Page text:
Yesterday over at Hot Air, I ruminated on what to look for out of the results from yesterday’s round of elections. There’s one bit of good and a whole boatload of ugly that came out of last night, including something I didn’t quite foresee that should shake my side to its core.
The one bit of good came from the 12th Senate district, where the number of votes for winner Kim Simac (11,301 votes according to the Associated Press) and Robert Lussow (7,767 votes) came very close to the 19,255 signatures that Simac and her group gathered to force the recall election of incumbent Democrat Jim Holperin. Among what can be fairly described as the “anybody but the incumbent” crowd, that 99% “retention” rate from the recall to the election is the second-best of any effort.
The percentages were not nearly as good in the 22nd Senate district, where the votes for winner Jonathan Steitz (5,981 votes, again according to the Associated Press) and Fred Ekornaas (3,369 votes) totaled under 55% of the 17,138 signatures gathered by the recall group. That is the worst “retention” effort of the bunch, even worse than Democrat Nancy Nusbaum’s 59% “retention” rate last week or David VanderLeest’s utter failure against Sen. Dave Hansen in the 30th last night, with a 71% “retention” rate.
That leads me to the 30th Senate District. The 66% (once write-ins are considered, something the Associated Press did not track) of the vote Hansen received went above the 65% “trouble” level I set based on a DailyKos/PPP poll that had Hansen beating VanderLeest 62%-34%.
More troubling than the percentage is the raw number of votes Hansen received. Special elections, which is what a recall election is, are “turnout” elections. The 22,052 votes Hansen received is nearly 88% of the 25,192 votes fellow Democrat Tom Barrett received in the gubernatorial election last November. It is also greater than the number of votes either Supreme Court Justice David Prosser (20,536) or challenger JoAnne Kloppenburg (18,706) received in April, and far greater than the 15,540 signatures VanderLeest’s group gathered to force the recall election.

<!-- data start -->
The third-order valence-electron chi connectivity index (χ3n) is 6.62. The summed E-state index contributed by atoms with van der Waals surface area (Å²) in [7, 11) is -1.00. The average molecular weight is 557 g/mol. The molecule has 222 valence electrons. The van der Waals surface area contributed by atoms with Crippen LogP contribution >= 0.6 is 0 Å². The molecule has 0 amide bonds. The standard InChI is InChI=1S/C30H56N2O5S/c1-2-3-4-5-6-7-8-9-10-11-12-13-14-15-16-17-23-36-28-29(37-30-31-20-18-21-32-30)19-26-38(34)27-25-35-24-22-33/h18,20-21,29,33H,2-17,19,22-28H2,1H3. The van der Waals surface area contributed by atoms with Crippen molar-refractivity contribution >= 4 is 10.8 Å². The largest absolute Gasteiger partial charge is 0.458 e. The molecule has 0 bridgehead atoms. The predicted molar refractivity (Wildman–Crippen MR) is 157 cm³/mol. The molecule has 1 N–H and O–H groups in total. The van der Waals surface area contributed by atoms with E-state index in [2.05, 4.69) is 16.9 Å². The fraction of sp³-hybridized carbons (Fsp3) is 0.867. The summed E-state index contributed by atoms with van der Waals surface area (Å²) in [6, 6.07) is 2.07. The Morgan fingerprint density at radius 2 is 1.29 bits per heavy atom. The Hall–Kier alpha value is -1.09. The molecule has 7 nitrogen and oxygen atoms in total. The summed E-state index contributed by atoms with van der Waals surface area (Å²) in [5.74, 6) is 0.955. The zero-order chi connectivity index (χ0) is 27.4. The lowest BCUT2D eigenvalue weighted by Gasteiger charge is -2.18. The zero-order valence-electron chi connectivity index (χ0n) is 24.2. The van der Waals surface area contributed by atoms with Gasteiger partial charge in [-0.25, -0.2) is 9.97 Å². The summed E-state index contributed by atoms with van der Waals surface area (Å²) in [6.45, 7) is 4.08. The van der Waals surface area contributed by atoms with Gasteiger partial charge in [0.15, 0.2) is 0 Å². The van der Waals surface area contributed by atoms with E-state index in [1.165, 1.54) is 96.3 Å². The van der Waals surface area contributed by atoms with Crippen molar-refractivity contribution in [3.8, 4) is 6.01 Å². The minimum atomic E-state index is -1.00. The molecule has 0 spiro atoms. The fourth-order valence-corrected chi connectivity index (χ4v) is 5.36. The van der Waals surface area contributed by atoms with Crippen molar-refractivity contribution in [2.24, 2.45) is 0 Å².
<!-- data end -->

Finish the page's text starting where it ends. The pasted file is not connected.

I toyed with the idea of titling this “Big Trouble in Little Suamico” because the results from that town in Oconto County and the 30th Senate District perfectly illustrates the current enthusiasm gap. In November, now-Governor Scott Walker beat Barrett 1,115 to 554. In April, Prosser beat Kloppenburg 549-348. Yesterday, Hansen beat VanderLeest 520-385.
That is not, to say, all is lost. The two challengers to the incumbent Democrats still under election threat who I consider to be stronger won last night. As we found in both November 2010 and April, a “max effort” from the Left can be beaten; however it takes a “max effort” on our part. We also know, thanks to the Supreme Court election, even a belated “max effort” can carry the day. In this regard, I am (almost) thankful John Nygren screwed up on his nomination papers – we know there is an enthusiasm gap and there is just under three weeks to counter it.
Revisions/extensions (9:34 am 7/21/2011) - Craig Gilbert took a different tack on turnout, looking at total turnout versus “opposition” turnout. While he noted that none of these races were expected to be competitive, he also noted the one serious precedent, the recall of George Petak down in Racine County after he flipped on the Miller Park tax vote, saw a turnout of estimated 37% of voting-age-population.
Assuming the Democrats actually had a “max effort/near-max turnout” in the 30th, Hansen would have been in trouble had turnout been 34% instead of 25%, may well have lost had turnout been the 37% it was in Racine in 1996, and would have lost had turnout been the 42% it was in November.